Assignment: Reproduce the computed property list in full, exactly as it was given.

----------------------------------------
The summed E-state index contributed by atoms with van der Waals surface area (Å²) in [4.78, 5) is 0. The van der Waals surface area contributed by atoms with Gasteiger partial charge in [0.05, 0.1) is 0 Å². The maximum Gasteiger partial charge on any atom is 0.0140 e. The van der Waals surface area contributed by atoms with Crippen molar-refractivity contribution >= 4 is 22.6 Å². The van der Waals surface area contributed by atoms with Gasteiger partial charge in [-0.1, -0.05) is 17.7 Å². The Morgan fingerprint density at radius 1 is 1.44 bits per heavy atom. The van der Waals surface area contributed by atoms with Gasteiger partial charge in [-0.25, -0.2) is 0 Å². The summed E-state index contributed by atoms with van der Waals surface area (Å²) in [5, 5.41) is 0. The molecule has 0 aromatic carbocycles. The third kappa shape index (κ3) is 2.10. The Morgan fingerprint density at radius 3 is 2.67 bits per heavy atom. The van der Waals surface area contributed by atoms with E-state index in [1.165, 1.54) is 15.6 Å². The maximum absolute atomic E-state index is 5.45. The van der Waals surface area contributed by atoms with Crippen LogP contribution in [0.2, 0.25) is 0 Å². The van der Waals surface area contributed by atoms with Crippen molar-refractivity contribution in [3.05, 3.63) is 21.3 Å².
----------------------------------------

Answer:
The summed E-state index contributed by atoms with van der Waals surface area (Å²) in [4.78, 5) is 0. The van der Waals surface area contributed by atoms with Gasteiger partial charge in [0.05, 0.1) is 0 Å². The maximum Gasteiger partial charge on any atom is 0.0140 e. The van der Waals surface area contributed by atoms with Crippen molar-refractivity contribution >= 4 is 22.6 Å². The van der Waals surface area contributed by atoms with Gasteiger partial charge in [-0.1, -0.05) is 17.7 Å². The Morgan fingerprint density at radius 1 is 1.44 bits per heavy atom. The van der Waals surface area contributed by atoms with Gasteiger partial charge in [-0.25, -0.2) is 0 Å². The summed E-state index contributed by atoms with van der Waals surface area (Å²) in [5, 5.41) is 0. The molecule has 0 aromatic carbocycles. The third kappa shape index (κ3) is 2.10. The Morgan fingerprint density at radius 3 is 2.67 bits per heavy atom. The van der Waals surface area contributed by atoms with E-state index in [1.165, 1.54) is 15.6 Å². The maximum absolute atomic E-state index is 5.45. The van der Waals surface area contributed by atoms with Crippen LogP contribution in [0.2, 0.25) is 0 Å². The van der Waals surface area contributed by atoms with Crippen molar-refractivity contribution in [3.05, 3.63) is 21.3 Å².